Total smoking ban fails

Despite a growing European trend to ban smoking in public, the Slovak health minister failed to push through a legislative amendment that would have required bar and restaurant owners to provide their patrons with a smoke-free environment.

SMOKING may be allowed in university buildings.
photo: Beata Balogová

Despite a growing European trend to ban smoking in public, the Slovak health minister failed to push through a legislative amendment that would have required bar and restaurant owners to provide their patrons with a smoke-free environment.

It is the second time Health Minister Rudolf Zajac has tried to introduce a comprehensive smoking ban.

Slovakia's current law on smoking restricts tobacco use in some cases, such as in health care institutions and on public transport. For the most part, however, it gives smokers free reign to puff away in drinking establishments and eateries, even if it negatively impacts the health and comfort of others.

Minister Zajac's original draft amendment to the law on smoking included a measure requiring bars and restaurants to thoroughly separate smoking from non-smoking areas with a solid wall.

Robert Ochaba, chairman of Slovakia's Public Health Institution, told The Slovak Spectator that money issues likely got in the way of the amendment's passage - at least in the form the health minister wanted. Ochaba explained that bar and restaurant owners objected strongly to the financial burden placed on them to construct a wall separating smoking from non-smoking sections.

According to the chairman, these objections could have motivated Labour Minister Ľudovít Kaník and Interior Minister Vladimír Palko to soften the amendment's restrictions.

Other ministers besides Kaník and Palko worked hard to limit the restrictions placed on smoking and tobacco sales. Justice Minister Daniel Lipšic managed to strike a total smoking ban in the workplace from the health minister's amendment. Education Minister Martin Fronc successfully pushed through a proposal allowing smoking inside university buildings and student hostels.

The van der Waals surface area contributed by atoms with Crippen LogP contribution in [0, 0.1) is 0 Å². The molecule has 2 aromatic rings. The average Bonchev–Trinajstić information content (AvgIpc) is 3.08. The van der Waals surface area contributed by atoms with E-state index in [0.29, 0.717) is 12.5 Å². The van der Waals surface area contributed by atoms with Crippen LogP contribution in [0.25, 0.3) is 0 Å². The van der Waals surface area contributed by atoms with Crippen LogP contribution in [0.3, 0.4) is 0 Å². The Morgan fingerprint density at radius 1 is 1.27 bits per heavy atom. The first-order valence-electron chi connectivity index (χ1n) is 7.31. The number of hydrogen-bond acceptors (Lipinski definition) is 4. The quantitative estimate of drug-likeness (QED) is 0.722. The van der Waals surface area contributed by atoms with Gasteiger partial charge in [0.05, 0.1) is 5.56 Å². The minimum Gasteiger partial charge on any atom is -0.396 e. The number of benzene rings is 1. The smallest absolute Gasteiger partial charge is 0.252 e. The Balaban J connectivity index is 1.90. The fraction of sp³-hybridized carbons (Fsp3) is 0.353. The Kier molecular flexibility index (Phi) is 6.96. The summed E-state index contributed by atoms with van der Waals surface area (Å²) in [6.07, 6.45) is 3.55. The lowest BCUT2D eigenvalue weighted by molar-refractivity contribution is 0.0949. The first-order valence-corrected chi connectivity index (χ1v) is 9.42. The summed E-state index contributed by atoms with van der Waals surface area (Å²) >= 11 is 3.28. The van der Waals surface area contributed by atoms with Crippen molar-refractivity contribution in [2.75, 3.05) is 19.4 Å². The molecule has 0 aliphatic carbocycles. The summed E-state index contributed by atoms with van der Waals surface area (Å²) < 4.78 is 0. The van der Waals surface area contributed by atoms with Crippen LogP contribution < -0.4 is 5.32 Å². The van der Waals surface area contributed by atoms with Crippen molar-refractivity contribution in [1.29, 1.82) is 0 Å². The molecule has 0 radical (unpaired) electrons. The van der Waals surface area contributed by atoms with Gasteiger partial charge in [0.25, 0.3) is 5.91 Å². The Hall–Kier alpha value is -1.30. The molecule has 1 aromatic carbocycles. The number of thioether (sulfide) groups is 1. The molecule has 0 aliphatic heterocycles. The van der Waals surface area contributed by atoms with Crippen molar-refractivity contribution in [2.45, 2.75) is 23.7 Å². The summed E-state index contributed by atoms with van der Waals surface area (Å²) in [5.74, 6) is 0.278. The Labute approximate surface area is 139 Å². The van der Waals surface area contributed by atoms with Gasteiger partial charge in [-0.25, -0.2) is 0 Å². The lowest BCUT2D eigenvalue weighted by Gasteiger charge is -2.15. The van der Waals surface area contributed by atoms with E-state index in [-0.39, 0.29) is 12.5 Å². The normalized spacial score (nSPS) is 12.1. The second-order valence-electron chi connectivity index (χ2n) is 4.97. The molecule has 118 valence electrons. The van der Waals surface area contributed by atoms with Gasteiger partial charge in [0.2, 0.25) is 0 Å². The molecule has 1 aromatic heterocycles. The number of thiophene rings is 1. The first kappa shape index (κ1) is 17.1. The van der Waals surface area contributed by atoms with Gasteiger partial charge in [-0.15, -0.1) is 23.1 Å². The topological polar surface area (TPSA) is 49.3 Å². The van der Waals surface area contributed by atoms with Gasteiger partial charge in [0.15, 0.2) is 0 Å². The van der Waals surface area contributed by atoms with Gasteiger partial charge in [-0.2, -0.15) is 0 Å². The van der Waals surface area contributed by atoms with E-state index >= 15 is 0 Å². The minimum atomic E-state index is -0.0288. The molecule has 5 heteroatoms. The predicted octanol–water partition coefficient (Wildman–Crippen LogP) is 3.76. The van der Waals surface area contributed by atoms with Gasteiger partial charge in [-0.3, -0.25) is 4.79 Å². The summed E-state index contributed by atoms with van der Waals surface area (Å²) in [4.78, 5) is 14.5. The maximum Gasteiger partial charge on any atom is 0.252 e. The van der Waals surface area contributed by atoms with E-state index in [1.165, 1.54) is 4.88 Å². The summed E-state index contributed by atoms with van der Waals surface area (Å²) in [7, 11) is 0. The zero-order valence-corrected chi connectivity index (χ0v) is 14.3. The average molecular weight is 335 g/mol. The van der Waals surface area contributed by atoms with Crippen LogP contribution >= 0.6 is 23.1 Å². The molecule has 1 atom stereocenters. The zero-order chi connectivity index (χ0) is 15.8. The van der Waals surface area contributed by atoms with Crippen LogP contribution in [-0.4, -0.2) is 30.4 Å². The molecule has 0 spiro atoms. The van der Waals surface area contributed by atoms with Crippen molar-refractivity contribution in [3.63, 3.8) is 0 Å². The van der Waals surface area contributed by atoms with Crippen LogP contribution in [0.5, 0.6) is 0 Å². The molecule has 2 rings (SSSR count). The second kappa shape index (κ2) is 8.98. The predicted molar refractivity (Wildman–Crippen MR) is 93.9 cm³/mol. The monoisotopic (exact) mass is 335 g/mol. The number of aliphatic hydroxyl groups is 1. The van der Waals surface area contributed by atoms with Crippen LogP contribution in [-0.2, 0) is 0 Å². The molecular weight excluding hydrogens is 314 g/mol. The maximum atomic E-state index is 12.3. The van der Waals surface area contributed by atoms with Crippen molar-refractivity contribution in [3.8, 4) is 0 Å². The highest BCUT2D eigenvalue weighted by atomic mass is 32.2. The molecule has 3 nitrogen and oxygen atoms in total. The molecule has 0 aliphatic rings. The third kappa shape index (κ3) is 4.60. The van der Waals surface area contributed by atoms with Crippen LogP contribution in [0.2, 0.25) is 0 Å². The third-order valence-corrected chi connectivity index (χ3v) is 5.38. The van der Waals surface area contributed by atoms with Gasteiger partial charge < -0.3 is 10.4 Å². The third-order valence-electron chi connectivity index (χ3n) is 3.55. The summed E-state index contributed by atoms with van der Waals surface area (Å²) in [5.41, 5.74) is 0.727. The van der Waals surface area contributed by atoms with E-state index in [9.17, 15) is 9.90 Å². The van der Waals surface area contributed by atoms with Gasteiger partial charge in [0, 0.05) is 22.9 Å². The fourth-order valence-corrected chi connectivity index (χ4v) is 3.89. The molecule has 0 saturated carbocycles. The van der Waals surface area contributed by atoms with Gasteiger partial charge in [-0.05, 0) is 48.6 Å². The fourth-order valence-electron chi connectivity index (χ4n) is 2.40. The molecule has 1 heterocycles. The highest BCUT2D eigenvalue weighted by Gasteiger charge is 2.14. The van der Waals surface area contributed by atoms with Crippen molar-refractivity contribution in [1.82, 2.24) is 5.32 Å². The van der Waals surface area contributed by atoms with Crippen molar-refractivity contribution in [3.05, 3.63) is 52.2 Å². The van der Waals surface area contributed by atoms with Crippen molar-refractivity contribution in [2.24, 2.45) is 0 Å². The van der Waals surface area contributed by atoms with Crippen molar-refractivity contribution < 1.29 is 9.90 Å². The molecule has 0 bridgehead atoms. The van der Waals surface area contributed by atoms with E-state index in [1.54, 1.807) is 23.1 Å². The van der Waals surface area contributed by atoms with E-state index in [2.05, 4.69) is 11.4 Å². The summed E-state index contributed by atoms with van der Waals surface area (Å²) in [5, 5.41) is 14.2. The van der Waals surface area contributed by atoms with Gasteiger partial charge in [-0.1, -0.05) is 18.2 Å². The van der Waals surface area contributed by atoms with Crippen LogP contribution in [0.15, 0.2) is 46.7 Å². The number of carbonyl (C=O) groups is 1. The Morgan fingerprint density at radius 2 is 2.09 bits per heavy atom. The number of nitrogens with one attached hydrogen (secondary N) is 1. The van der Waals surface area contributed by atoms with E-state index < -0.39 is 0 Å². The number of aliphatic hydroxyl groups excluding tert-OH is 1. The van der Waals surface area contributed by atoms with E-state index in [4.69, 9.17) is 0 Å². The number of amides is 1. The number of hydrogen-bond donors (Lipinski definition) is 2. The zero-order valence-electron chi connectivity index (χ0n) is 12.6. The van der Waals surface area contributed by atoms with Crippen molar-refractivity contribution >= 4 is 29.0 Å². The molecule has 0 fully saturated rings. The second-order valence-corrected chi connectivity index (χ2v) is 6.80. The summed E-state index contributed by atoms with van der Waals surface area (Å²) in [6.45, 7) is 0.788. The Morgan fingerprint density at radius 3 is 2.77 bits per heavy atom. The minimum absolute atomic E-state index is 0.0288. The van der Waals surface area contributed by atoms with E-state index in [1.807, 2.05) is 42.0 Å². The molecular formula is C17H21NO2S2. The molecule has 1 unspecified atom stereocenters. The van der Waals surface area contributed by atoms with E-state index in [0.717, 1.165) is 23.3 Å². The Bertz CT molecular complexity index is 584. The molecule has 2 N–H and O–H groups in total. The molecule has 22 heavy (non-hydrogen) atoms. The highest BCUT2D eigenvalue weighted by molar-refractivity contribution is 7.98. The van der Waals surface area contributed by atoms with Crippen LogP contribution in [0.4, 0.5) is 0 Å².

The end result is a much softer law on smoking than intended by the health minister.

Some of Zajac's pet proposals were left untouched, however, including an extension to the list of places where tobacco sales and smoking is prohibited. Increases in fines that punish breaches in the law were left intact as well.

If signed into law, the draft amendment would ban tobacco sales in catering establishments, buffets and kiosks inside health institutions, such as hospitals.

It would also increase the fine up to Sk10,000 (€258) for those caught smoking in areas where smoking is banned. Those found guilty of selling tobacco to people less than 18 would be fined Sk15,000 (€387).

The draft amendment would also define rules for event sponsorship by tobacco companies. It would define such sponsorship as promotional and thus ban tobacco companies from using their brand names in association with an event.

Lost lives, lost revenues

A few EU health organizations have conducted studies highlighting the economic advantages of smoking bans in an effort to bolster support for a total ban on smoking in public.

The Royal College of Physicians in Great Britain estimates that the British economy would save at least €5.8 billion annually as a direct result of such a ban.

The college's research shows that a smoking ban would not only lower the health care, insurance and cleaning costs, but also that workers would be more productive, since they would find it difficult to take smoke breaks.

Ochaba would like to see a similar study spell out just how much Slovakia could expect to save by implementing stricter rules and wider bans on smoking.

Slovakia has some form of smoking ban in place at schools, healthcare institutions, the workplace, theatres, cinemas, public transport, closed bus and train station platforms, coffee shops and catering facilities.

Municipalities and town halls have the power to extend smoking bans to include pedestrian zones and parks.

According to the Slovak Statistics Office, smokers are a minority. The office estimates that 41 percent of the adult population smokes. Out of this number, 44 percent of smokers smoke 11 to 20 cigarettes a day.

Stanislav Fedor, a businessman from Źilina, is one of many who has noticed a change in people's smoking habits.

"It happens that I meet with my mates in a pub, four or five of us at a time, and none of us smokes. Something like this would have been unimaginable 15 to 20 years ago," he said.

Fedor says he used to smoke 50 to 60 cigarettes a day. He stopped smoking 15 years ago.

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